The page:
latency

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latency

 [la´ten-se]
1. a state of seeming inactivity or being latent.
2. the time between the instant of stimulation and the beginning of a response.

la·ten·cy

(lā'ten-sē),
1. The state of being latent.
2. In conditioning, or other behavioral experiments, the period of apparent inactivity between the time the stimulus is presented and the moment a response occurs.
3. In psychoanalysis, the period of time from approximately age 5 years to puberty.

latency

(lāt′n-sē)
n. pl. laten·cies
1. The state or quality of being latent.
2. Psychology The latency period.
3. A latent period.
4. The time interval between initiating a query, transmission, or process, and receiving or detecting the results, often given as an average value over a large number of events.

la·ten·cy

(lā'tĕn-sē)
1. The state of being latent.
2. In conditioning, or other behavioral experiments, the period of apparent inactivity between the time the stimulus is presented and the moment a response occurs.
3. psychoanalysis The period of time from approximately age five to puberty.
4. In physiology, delay between a stimulus and a response, especially with reference to auditory and neural conduction velocity tests.

Latency

The period of inactivity between the time a stimulus is provided and the time a response occurs.
Mentioned in: Pickwickian Syndrome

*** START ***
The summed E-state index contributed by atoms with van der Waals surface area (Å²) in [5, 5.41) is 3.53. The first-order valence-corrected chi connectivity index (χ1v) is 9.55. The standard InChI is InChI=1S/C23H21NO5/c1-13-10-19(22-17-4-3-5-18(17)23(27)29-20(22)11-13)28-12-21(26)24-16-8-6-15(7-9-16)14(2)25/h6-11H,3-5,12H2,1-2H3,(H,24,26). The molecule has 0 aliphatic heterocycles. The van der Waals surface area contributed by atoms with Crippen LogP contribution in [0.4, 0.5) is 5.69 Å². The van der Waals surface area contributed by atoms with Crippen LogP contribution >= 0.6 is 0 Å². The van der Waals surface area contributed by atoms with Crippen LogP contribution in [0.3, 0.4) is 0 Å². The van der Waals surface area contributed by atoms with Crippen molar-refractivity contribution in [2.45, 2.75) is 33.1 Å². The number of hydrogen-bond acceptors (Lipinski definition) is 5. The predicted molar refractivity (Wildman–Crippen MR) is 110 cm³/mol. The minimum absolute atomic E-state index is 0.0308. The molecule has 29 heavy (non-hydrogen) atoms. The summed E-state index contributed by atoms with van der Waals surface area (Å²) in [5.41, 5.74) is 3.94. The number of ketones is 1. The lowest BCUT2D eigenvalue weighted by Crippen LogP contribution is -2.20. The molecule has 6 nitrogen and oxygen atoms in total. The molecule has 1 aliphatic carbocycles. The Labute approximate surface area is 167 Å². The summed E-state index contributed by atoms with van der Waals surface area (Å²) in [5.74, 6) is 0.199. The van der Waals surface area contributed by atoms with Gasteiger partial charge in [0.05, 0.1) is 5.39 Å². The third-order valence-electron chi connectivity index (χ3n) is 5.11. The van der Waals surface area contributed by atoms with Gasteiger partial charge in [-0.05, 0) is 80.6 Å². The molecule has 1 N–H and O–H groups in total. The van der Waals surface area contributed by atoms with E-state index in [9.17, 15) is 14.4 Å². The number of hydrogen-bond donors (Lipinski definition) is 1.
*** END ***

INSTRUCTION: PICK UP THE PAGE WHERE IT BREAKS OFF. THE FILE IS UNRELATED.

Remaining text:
References in periodicals archive ?
Then the total access time for extracting the datasets from the public cloud is calculated by
Making level 3 cache access to have (s' + s" + s'") access time. Also, any memory access at level 2 must have been checked in level 1.
Note that the replication of a data record would reduce the access time of that data; however, the replication would lengthen the whole broadcast cycle and increase the access time of other records.
Each access time for the "getValue" for only one object is short enough as mentioned above because of a short message length.
Thus, the Optimal algorithm minimizes both the average block access time because it replaces a block accessed furthest in the future and the number of forwards because it chooses local blocks among all blocks accessed equivalently far in the future.
(Osaka, Japan) device has 65-ns access time and crams 35 million transistors and capacitors onto the memory chip.
Table 1 Outcome measured USG group LM group Access time(seconds) 9.85(+/-) 1.98 16.22(+/-) 2.37 Success rate 20(100%) 18(90%) Carotid puncture 0(0%) 4(20%) Double wall puncture 1(5%) 3(15%) Hematoma 0(0%) 2(10%) Hemothorax 0(0%) 0(0%) Pneumothorax 0(0%) 0(0%) Table 2: Access time Group Mean SD P value US group 9.80 1.98 <0.001 LM 16.20 2.37 Table 3: Complications Group No DWP Carotid Hematoma complications puncture US group 19 1 95.0 5.0 63.3 25.0 LM group 11 3 4 2 55.0 15.0 20.0 10.0 36.7 75.0 100.0 100 Column 30 4 4 2 Total 75.0 10.0 10.0 5.0 Group No Row P value complications total US group 19 95.0 20 0.027 63.3 50.0 LM group 11 55.0 20 36.7 50.0 Column 30 40 Total 75.0 100.0
We notice that the write speeds as well as the write access times are the same across all three runs.
This issue becomes a little confusing, as both of the speed-related performance measures (transfer rate and access time) depend on what type of disc is used in the DVD-ROM drive.
Access time is critical in an application like an encyclopedia, dictionary or database where the drive spends most of its time searching data.
SiSoft Sandra pegs the SSHD at a minor advantage over the normal hard drive both in terms of access time and also read speed.
Raw disk drive performance is normally measured in total random I/Os per second and can surpass 100 I/Os per second as the average access time (average seek, latency and data transfer) is about 10ms per I/O on newer drives.

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